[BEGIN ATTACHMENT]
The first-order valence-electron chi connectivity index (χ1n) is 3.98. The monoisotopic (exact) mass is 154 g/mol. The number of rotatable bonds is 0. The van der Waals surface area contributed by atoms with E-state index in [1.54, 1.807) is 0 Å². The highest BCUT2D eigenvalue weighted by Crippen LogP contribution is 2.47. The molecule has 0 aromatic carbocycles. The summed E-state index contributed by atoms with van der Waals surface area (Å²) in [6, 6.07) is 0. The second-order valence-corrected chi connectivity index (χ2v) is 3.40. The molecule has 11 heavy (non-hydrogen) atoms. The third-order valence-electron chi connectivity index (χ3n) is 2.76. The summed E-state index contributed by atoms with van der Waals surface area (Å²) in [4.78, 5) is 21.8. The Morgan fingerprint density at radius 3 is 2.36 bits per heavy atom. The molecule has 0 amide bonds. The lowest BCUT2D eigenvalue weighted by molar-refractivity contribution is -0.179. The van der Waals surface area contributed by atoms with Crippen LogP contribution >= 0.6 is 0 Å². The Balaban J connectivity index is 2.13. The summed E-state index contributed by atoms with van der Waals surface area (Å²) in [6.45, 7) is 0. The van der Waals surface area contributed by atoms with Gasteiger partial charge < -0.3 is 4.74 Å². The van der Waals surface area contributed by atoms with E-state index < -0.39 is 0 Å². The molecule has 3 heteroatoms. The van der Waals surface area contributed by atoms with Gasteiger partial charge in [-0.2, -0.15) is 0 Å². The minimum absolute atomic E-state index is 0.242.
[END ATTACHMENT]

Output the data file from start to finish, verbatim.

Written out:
The first-order valence-electron chi connectivity index (χ1n) is 3.98. The monoisotopic (exact) mass is 154 g/mol. The number of rotatable bonds is 0. The van der Waals surface area contributed by atoms with E-state index in [1.54, 1.807) is 0 Å². The highest BCUT2D eigenvalue weighted by Crippen LogP contribution is 2.47. The molecule has 0 aromatic carbocycles. The summed E-state index contributed by atoms with van der Waals surface area (Å²) in [6, 6.07) is 0. The second-order valence-corrected chi connectivity index (χ2v) is 3.40. The molecule has 11 heavy (non-hydrogen) atoms. The third-order valence-electron chi connectivity index (χ3n) is 2.76. The summed E-state index contributed by atoms with van der Waals surface area (Å²) in [4.78, 5) is 21.8. The Morgan fingerprint density at radius 3 is 2.36 bits per heavy atom. The molecule has 0 amide bonds. The lowest BCUT2D eigenvalue weighted by molar-refractivity contribution is -0.179. The van der Waals surface area contributed by atoms with Crippen LogP contribution >= 0.6 is 0 Å². The Balaban J connectivity index is 2.13. The summed E-state index contributed by atoms with van der Waals surface area (Å²) in [6.45, 7) is 0. The van der Waals surface area contributed by atoms with Gasteiger partial charge < -0.3 is 4.74 Å². The van der Waals surface area contributed by atoms with E-state index < -0.39 is 0 Å². The molecule has 3 heteroatoms. The van der Waals surface area contributed by atoms with Gasteiger partial charge in [-0.2, -0.15) is 0 Å². The minimum absolute atomic E-state index is 0.242.